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Oliver Treacy, Lisa O'Flynn, Aideen Ryan, Mourice Morcos, Paul Lohan, Sabine Schu, Mieszko Wilk, Matthew Griffin, Mikhail Nosov, Thomas Ritter; Donor- and third party-derived, but not recipient-derived mesenchymal stromal cells, promote corneal allograft survival in rats. Invest. Ophthalmol. Vis. Sci. 2014;55(13):3211.
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Mesenchymal stromal cells (MSCs) have potent immunomodulatory potential and are being investigated clinically to promote allograft survival. Here, we investigated the ability of MSCs to promote allograft survival in a rat corneal transplant model.
Recipient-derived (syngeneic-syn), donor-derived (allogeneic-allo) or 3rd party MSCs were isolated from bone marrow of Lewis (LEW), Dark Agouti (DA) or Wistar-Furth rats, respectively. A fully allogeneic rat cornea transplant model (DA to LEW) was used for in vivo studies. Recipient (LEW) rats received one dose of 1x106 MSCs (syn, allo or 3rd party) intravenously on day -7 and a second dose on the day of transplantation (day 0). Graft survival and neovascularization was monitored. Flow cytometry was used to analyze graft-infiltrating cells and cellular distribution in the draining lymph nodes and spleens of MSC-treated transplanted rats and also to analyze allo-antigen or 3rd party antigen-primed T cells following re-stimulation with relevant antigen in vitro. Corneal stromal edema was quantified using histological analysis.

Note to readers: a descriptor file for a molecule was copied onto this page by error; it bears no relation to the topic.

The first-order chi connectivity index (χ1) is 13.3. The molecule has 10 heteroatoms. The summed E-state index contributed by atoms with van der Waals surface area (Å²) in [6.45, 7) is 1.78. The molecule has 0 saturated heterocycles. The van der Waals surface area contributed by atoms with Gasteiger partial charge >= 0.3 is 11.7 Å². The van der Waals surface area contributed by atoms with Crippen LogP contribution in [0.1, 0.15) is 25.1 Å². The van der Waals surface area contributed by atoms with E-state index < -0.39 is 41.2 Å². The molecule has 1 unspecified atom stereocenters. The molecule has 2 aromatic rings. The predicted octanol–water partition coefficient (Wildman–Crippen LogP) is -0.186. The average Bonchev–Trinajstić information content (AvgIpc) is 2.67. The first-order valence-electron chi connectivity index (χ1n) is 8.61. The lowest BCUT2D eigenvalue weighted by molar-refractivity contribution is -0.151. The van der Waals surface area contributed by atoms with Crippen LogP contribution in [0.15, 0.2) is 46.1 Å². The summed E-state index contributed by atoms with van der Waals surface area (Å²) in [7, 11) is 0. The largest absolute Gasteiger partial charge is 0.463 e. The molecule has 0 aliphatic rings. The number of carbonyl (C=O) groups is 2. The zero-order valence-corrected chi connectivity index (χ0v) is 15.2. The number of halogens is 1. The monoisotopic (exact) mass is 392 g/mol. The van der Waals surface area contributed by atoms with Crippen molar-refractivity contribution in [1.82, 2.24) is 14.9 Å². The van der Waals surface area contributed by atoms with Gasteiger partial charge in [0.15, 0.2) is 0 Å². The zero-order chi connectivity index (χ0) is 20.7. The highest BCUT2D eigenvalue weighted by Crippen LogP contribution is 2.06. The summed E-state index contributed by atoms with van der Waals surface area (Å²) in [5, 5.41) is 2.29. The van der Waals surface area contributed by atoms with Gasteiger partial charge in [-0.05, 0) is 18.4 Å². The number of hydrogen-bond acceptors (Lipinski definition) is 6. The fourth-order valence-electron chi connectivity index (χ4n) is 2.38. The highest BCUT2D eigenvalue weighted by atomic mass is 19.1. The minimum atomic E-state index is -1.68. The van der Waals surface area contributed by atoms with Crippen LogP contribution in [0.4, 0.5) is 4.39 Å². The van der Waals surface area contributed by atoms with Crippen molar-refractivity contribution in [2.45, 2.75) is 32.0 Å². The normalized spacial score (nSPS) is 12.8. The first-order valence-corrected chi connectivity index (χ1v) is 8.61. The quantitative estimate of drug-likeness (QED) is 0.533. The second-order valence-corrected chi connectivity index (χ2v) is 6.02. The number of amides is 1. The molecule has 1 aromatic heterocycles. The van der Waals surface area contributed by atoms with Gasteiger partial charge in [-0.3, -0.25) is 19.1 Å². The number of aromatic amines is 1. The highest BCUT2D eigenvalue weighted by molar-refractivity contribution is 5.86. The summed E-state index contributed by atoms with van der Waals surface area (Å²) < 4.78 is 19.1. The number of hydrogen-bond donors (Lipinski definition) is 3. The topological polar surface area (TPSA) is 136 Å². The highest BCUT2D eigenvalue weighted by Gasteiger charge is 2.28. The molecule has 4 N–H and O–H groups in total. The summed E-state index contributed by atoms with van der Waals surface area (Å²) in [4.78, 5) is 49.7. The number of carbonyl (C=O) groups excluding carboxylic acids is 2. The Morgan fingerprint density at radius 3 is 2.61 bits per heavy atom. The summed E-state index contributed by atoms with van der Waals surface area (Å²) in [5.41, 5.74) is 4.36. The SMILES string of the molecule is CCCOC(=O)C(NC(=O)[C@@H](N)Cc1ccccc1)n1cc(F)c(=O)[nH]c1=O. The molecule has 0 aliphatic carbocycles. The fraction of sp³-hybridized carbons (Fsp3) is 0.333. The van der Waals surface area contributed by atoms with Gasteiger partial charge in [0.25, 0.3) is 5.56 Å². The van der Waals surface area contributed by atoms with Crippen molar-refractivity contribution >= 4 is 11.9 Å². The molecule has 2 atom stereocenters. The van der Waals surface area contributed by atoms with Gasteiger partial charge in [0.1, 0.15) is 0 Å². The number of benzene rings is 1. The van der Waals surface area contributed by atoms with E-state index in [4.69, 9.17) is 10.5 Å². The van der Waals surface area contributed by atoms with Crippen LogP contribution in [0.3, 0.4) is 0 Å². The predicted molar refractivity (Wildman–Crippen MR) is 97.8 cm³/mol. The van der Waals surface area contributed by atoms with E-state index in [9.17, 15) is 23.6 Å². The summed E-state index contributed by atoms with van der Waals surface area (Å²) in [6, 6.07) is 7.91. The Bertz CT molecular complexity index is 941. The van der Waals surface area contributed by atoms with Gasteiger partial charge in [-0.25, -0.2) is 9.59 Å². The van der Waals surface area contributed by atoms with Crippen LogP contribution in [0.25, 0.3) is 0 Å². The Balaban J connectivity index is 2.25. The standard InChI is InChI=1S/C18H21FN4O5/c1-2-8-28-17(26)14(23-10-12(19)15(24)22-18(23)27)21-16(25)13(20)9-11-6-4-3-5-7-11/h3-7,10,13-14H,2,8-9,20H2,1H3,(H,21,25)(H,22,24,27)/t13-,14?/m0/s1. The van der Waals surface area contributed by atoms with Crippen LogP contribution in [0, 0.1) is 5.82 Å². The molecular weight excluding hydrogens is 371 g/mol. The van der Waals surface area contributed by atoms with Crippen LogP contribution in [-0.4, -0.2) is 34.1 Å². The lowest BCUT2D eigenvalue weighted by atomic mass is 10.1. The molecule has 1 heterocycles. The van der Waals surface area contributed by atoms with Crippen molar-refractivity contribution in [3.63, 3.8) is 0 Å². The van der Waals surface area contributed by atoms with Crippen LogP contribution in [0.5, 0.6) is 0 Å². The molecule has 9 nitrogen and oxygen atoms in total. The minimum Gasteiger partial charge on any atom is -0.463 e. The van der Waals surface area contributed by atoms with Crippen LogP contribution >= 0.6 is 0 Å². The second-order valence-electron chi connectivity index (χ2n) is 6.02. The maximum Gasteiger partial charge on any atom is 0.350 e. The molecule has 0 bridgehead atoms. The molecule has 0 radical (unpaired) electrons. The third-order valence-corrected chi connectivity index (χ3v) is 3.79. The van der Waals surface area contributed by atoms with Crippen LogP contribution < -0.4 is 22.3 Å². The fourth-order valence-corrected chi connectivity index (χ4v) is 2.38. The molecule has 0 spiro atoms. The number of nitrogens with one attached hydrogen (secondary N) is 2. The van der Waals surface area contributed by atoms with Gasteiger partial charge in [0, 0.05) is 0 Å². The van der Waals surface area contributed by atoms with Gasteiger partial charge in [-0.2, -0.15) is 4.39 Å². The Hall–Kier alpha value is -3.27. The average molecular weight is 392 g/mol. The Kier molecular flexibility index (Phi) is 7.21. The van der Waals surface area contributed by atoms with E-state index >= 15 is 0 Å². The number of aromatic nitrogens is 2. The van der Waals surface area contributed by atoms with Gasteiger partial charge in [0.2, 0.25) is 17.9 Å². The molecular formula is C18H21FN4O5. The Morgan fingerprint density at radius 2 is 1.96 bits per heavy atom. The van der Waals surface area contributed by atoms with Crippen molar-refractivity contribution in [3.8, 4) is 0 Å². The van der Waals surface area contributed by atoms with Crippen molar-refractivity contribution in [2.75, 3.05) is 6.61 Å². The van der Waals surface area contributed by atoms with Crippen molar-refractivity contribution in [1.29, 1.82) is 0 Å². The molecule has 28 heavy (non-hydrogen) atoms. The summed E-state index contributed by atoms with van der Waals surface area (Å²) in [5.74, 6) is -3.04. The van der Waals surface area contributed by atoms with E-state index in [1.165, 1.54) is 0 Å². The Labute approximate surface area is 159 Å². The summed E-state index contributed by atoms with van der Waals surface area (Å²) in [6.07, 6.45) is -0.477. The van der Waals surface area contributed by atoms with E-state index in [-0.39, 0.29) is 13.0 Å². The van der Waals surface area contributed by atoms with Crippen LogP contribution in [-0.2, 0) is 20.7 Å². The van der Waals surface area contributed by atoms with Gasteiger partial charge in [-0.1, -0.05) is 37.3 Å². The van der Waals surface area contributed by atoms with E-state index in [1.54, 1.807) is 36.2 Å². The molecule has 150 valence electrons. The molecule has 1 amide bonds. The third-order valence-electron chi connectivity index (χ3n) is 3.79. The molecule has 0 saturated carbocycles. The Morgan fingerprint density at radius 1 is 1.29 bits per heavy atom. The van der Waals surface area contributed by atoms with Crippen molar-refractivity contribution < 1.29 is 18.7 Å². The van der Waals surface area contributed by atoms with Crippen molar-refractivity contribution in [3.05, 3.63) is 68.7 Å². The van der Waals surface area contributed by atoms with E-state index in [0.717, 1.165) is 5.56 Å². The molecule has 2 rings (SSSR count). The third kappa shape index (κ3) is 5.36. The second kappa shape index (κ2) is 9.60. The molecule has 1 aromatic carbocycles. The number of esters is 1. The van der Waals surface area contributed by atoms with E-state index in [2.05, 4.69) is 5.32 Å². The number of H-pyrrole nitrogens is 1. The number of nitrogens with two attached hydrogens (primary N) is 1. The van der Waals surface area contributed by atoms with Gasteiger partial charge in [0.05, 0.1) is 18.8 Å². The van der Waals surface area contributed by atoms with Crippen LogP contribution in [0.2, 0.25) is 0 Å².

Untreated allografts were uniformly rejected (MST 16.6±1.5d, n=9) and, while syn-MSC treatment showed some evidence of attenuation of rejection (MST 18.3±4d, n=9), no clear pattern emerged following this treatment. In contrast, corneal allograft survival was significantly prolonged in approximately 90% of allo-MSC treated and 80% of 3rd party MSC treated allograft recipients. Flow cytometric analysis showed lower percentages of infiltrating NKT cells in corneas of both allo- and 3rd party MSC treated animals, coupled with a significantly higher frequency of splenic CD4+Foxp3+ regulatory T cells (Tregs), compared to controls. Furthermore, in an in vitro recall response assay following re-stimulation of lymphocytes from allo-MSC treated allograft recipients with allo-antigen, a significantly higher percentage of CD4+Foxp3+ Tregs were present compared to allo-antigen re-stimulated lymphocytes from syn-MSC treated recipients.
Systemic administration of both allo- and 3rd party MSCs prolongs corneal allograft survival with between 80 and 90% of allografts surviving for ≥ 30 days. This can be in part explained by the presence of fewer intragraft NKT cells and a higher frequency of splenic Tregs, coupled with antigen-specific modulation in the case of allo-MSC treatment.
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